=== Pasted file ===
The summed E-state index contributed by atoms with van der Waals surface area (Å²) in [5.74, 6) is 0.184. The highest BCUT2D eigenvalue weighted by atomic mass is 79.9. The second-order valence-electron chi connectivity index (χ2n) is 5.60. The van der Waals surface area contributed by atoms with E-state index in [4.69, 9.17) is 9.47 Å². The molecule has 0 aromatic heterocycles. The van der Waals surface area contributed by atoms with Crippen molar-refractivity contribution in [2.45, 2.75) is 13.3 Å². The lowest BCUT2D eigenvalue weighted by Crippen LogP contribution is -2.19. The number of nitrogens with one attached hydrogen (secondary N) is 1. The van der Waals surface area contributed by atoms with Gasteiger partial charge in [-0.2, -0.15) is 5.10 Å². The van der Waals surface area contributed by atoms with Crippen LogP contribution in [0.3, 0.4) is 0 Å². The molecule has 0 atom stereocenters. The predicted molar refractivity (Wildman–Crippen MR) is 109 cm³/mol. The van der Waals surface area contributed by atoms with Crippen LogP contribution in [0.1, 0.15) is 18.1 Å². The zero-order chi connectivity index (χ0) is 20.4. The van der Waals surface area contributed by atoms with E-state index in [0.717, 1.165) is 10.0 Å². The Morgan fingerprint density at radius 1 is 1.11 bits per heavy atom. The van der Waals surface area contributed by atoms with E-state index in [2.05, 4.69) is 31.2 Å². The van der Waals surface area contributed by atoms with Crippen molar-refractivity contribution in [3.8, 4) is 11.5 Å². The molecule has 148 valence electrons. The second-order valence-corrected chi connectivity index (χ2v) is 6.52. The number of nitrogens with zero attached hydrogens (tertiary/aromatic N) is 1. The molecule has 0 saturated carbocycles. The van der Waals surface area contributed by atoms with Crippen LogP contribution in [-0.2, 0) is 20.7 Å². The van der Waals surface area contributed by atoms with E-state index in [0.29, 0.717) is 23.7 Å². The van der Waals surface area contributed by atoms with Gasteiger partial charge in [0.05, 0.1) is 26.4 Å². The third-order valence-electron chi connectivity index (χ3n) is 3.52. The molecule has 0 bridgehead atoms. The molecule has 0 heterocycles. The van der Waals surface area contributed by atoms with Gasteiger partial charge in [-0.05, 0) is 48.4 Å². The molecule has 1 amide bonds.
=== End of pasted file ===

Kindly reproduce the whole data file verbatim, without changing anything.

The summed E-state index contributed by atoms with van der Waals surface area (Å²) in [5.74, 6) is 0.184. The highest BCUT2D eigenvalue weighted by atomic mass is 79.9. The second-order valence-electron chi connectivity index (χ2n) is 5.60. The van der Waals surface area contributed by atoms with E-state index in [4.69, 9.17) is 9.47 Å². The molecule has 0 aromatic heterocycles. The van der Waals surface area contributed by atoms with Crippen molar-refractivity contribution in [2.45, 2.75) is 13.3 Å². The lowest BCUT2D eigenvalue weighted by Crippen LogP contribution is -2.19. The number of nitrogens with one attached hydrogen (secondary N) is 1. The van der Waals surface area contributed by atoms with Gasteiger partial charge in [-0.2, -0.15) is 5.10 Å². The van der Waals surface area contributed by atoms with Crippen LogP contribution in [0.3, 0.4) is 0 Å². The molecule has 0 atom stereocenters. The predicted molar refractivity (Wildman–Crippen MR) is 109 cm³/mol. The van der Waals surface area contributed by atoms with Crippen LogP contribution in [0.1, 0.15) is 18.1 Å². The zero-order chi connectivity index (χ0) is 20.4. The van der Waals surface area contributed by atoms with E-state index in [0.717, 1.165) is 10.0 Å². The Morgan fingerprint density at radius 1 is 1.11 bits per heavy atom. The van der Waals surface area contributed by atoms with E-state index in [2.05, 4.69) is 31.2 Å². The van der Waals surface area contributed by atoms with Crippen molar-refractivity contribution in [3.8, 4) is 11.5 Å². The molecule has 148 valence electrons. The second-order valence-corrected chi connectivity index (χ2v) is 6.52. The number of nitrogens with zero attached hydrogens (tertiary/aromatic N) is 1. The molecule has 0 saturated carbocycles. The van der Waals surface area contributed by atoms with Crippen LogP contribution in [-0.2, 0) is 20.7 Å². The van der Waals surface area contributed by atoms with E-state index in [0.29, 0.717) is 23.7 Å². The van der Waals surface area contributed by atoms with Gasteiger partial charge in [0.05, 0.1) is 26.4 Å². The third-order valence-electron chi connectivity index (χ3n) is 3.52. The molecule has 0 bridgehead atoms. The molecule has 0 heterocycles. The van der Waals surface area contributed by atoms with Gasteiger partial charge in [-0.05, 0) is 48.4 Å². The molecule has 1 amide bonds.